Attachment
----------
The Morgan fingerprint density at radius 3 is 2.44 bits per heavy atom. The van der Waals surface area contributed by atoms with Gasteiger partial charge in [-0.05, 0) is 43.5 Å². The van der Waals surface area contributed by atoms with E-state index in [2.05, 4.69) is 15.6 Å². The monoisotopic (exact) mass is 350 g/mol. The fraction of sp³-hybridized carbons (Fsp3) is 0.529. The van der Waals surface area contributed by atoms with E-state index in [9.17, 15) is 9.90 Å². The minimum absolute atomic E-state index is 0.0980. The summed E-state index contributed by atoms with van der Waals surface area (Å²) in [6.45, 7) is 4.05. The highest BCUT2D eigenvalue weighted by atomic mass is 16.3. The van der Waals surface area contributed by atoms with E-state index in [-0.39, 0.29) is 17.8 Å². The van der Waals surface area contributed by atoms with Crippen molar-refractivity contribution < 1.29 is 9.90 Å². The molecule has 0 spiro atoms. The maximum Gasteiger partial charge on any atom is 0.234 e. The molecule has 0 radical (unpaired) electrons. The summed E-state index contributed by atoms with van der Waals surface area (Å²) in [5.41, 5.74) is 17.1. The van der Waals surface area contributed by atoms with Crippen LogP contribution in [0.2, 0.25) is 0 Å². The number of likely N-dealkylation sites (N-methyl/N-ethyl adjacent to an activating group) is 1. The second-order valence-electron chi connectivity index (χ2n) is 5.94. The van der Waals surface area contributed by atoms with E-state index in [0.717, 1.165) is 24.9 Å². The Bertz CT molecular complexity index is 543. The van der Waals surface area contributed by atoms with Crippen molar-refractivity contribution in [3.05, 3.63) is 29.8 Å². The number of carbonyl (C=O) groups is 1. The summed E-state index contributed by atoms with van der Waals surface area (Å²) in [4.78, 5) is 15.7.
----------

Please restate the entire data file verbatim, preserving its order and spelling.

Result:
The Morgan fingerprint density at radius 3 is 2.44 bits per heavy atom. The van der Waals surface area contributed by atoms with Gasteiger partial charge in [-0.05, 0) is 43.5 Å². The van der Waals surface area contributed by atoms with E-state index in [2.05, 4.69) is 15.6 Å². The monoisotopic (exact) mass is 350 g/mol. The fraction of sp³-hybridized carbons (Fsp3) is 0.529. The van der Waals surface area contributed by atoms with E-state index in [9.17, 15) is 9.90 Å². The minimum absolute atomic E-state index is 0.0980. The summed E-state index contributed by atoms with van der Waals surface area (Å²) in [6.45, 7) is 4.05. The highest BCUT2D eigenvalue weighted by atomic mass is 16.3. The van der Waals surface area contributed by atoms with E-state index in [-0.39, 0.29) is 17.8 Å². The van der Waals surface area contributed by atoms with Crippen molar-refractivity contribution < 1.29 is 9.90 Å². The molecule has 0 spiro atoms. The maximum Gasteiger partial charge on any atom is 0.234 e. The molecule has 0 radical (unpaired) electrons. The summed E-state index contributed by atoms with van der Waals surface area (Å²) in [5.41, 5.74) is 17.1. The van der Waals surface area contributed by atoms with Crippen LogP contribution in [0.2, 0.25) is 0 Å². The number of likely N-dealkylation sites (N-methyl/N-ethyl adjacent to an activating group) is 1. The second-order valence-electron chi connectivity index (χ2n) is 5.94. The van der Waals surface area contributed by atoms with E-state index in [0.717, 1.165) is 24.9 Å². The Bertz CT molecular complexity index is 543. The van der Waals surface area contributed by atoms with Crippen molar-refractivity contribution in [3.05, 3.63) is 29.8 Å². The number of carbonyl (C=O) groups is 1. The summed E-state index contributed by atoms with van der Waals surface area (Å²) in [4.78, 5) is 15.7.